By Jamrs Barton Adams.
We are cultured to the limit In this
glorious Western land, progressiveness
! upon us has a cinch; we are full up to
the scuppers of the high-grade nervy
sand, and from goaheadativeness never
flinch. As an ornament the pistol Is
completely out of date, very rarely do
we have a schutzenfest; we aro up with
the procession and we mean to hold
our gait In developing this great and
peerless West. Not a blessed man
among us wears his breeches in his
boots, and the old wool shirt Is but
memory now, and we look with dis
approval on the tenderfoot galoots
who are wearing big sombreros on the
brow. e are seen at church on Sun-
Qay dressed in toes olum out o" sie-ht.
with-the Christian spirit warm in every
breast, and we're always in our couches
we're refined to beat the band, we
have culture to distribute to the birds.
land the stock of sit-there enterprise
we aiways keep on hand cannot be
described in rhymester's Jingling
worQa. we In every moral attribute
ara Etrictlv re-sher-shav: our morals
som() of them are Df the best, and we
love the peerless country Into which
we've come to stay; it no longer is
the wild and woolly West.
SHIP DEMAND IS NOT TEMPORARY.
j ti. r:,.. 1-.
time center iiciore
PORTLAND. July 30. (To the Edl-
tor.) The world's curse of the ruthless
Teutonic submarine is the potent factor
in the marvelous shipbuilding commer
cial activity which now centers about
Portland, our state metropolis.
Started on the Columbia but yester
day, grown over night, local shipbuild
ing Is stupendous. Even now, over
$5,000,000 In plants, nearly 15.000 men
encaged, and a daily payroll of J60.000.
It Is but the beyinnintr. Shortly It
will be double'!. An entirely new field
for thousands of laborers and skilled
men for the supply of lumber and other
resources Is opening all along the Col
umbia. Shipbuilding and ship owning are
rapidly becoming the drawing macnet
for the employment of experienced
workmen and for the Investment of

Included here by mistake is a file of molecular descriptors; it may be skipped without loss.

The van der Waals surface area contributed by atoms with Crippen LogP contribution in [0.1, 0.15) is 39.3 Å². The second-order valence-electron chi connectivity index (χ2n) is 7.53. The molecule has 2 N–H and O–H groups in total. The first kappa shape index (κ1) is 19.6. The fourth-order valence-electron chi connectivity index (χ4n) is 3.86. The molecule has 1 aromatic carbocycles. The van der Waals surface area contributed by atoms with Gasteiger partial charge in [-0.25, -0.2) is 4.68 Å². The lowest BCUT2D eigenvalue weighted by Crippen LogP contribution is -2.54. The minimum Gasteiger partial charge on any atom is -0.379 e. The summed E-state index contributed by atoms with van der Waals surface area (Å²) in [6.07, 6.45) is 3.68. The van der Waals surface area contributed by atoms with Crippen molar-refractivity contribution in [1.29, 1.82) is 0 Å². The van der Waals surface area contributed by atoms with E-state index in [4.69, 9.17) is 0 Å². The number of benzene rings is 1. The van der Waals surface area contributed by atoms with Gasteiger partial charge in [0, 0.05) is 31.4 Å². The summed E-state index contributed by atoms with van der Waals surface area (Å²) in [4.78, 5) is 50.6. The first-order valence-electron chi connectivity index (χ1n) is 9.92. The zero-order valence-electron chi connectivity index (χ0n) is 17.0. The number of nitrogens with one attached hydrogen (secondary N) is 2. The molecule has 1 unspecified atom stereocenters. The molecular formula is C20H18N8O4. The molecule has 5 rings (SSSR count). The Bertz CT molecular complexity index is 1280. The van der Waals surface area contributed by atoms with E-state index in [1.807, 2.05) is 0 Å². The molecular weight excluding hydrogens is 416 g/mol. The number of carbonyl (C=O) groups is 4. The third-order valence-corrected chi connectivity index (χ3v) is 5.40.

capital in this city, the commercial cen
ter of our wonderful resources.
The British and French governments
and the neutral people of other nations
and our country at large are now all
calling for ships to be built on our
Submarine destruction elsewhere Is
the main cause for the demand In Port
land. Ships are going to the bottom,
and ships, throuRh strenuous force in
overcoming time and wave, are rapidly
wearing out. The demands are for
more vessels for the world s transpor
tation, and the curse of the submarine
is a main cause.
The opportunity Is here for helping
our country In this war, and furnish
ing transportation for times of peace
to follow for the cry for ships and
more ships will continue for years.
Portland is destined for a great ship
building and ship-owning future.
M. C. GEORGE.
Shipment of Glassed Eggs,
DTJNSXIUIR, Cal., July 29. (To the
Editor.) Will you kindly tell me if
eggs put down In water glass now can
be taken out this Winter and shipped
from Portland to Dunsmulr, Cal .
C. F. J?
Such eggs probably would bear ship
ment if carefully preserved In the first
Instance. To obtain best results eggs
chosen for preservation should be In
fertile and the containers should be
kept In a cool place. . Water-glass
eggs do not keep so well as fresh eggs,
but under the best conditions ought
to be good for several days.
Measurement of Water.
MOL'NT ANGEL. Or., July 29. (To
the Editor.) Suppose someone nan
used a continuous stream of water run
ning through a one-half-lneh hose for
the time of one hour, ow many gal
lons of water will the person have
used at ths end of the time soeclflert?
It would depend on the pressure at
tho lntuke. The- answer car.not b
given unless one knows how fas: the
water was running-.